How a Philadelphia doctor changed the way we think about lead poisoning

Dr. Alan Leviton (left), Dr. Herbert Needleman, and Dr. David Bellinger at the Charles A. Dana Foundation Award ceremony in 1989. Needleman won an award for his research on lead poisoning. (Photo courtesy of Dr. Bellinger)

Dr. Alan Leviton (left), Dr. Herbert Needleman, and Dr. David Bellinger at the Charles A. Dana Foundation Award ceremony in 1989. Needleman won an award for his research on lead poisoning. (Photo courtesy of Dr. Bellinger)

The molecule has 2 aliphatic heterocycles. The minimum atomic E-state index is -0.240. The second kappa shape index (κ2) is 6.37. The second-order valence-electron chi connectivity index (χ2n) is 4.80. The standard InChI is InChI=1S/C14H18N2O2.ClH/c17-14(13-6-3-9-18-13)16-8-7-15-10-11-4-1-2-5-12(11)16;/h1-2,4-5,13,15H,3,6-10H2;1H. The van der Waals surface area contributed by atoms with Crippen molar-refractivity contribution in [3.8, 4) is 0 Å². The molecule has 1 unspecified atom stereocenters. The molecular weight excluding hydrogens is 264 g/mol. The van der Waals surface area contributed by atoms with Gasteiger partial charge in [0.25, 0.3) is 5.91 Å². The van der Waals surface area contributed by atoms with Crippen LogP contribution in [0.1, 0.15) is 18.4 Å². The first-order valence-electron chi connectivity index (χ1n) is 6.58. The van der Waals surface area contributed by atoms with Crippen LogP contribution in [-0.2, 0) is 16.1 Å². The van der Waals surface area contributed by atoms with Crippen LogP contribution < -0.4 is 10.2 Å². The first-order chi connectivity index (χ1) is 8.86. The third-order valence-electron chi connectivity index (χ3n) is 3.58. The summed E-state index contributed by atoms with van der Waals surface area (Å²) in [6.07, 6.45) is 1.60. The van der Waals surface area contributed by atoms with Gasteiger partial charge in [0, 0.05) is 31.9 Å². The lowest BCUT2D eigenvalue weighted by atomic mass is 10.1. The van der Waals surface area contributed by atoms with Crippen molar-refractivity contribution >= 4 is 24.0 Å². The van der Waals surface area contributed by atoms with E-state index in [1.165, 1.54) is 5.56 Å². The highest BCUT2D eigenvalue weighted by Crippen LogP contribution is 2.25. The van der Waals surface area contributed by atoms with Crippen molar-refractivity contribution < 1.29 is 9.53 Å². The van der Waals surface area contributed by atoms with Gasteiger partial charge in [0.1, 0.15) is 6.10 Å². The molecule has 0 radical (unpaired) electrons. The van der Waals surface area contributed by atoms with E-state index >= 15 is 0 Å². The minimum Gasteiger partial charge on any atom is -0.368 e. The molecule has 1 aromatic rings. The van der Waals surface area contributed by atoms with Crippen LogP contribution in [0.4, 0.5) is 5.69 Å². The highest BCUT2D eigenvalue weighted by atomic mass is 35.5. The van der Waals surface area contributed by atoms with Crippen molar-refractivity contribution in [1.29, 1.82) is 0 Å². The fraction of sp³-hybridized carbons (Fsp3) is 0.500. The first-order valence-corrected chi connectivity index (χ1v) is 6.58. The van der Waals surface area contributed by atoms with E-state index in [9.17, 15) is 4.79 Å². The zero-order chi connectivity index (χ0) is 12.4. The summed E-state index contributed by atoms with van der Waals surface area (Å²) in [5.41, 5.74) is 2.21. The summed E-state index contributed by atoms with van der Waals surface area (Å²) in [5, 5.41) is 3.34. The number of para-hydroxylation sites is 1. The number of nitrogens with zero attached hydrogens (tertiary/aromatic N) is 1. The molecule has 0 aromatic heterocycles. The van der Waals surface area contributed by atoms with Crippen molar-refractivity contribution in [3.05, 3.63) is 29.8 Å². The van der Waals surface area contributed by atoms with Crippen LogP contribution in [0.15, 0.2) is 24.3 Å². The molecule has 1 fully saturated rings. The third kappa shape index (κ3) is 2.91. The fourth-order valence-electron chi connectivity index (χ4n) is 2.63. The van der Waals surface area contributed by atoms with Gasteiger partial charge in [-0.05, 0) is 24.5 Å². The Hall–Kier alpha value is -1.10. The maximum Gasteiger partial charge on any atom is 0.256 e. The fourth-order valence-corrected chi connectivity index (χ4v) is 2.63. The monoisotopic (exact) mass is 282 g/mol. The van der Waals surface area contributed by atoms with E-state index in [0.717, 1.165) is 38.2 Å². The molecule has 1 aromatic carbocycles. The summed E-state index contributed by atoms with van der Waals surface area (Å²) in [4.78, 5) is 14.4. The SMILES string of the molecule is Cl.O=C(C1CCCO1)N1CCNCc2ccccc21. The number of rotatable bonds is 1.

In the 1970s, Dr. Herbert Needleman published a study linking lead exposure in children to IQ deficits and learning disabilities.

His research was partially responsible for the ban on lead in gasoline. And since then, dozens of studies have shown the same health effects.

Needleman has spent the rest of his life trying to get the lead out of kids’ homes. But in 2016, children are still exposed to it.

I told Needleman’s story in this piece for Keystone Crossroads. A version of the story ran on NPR.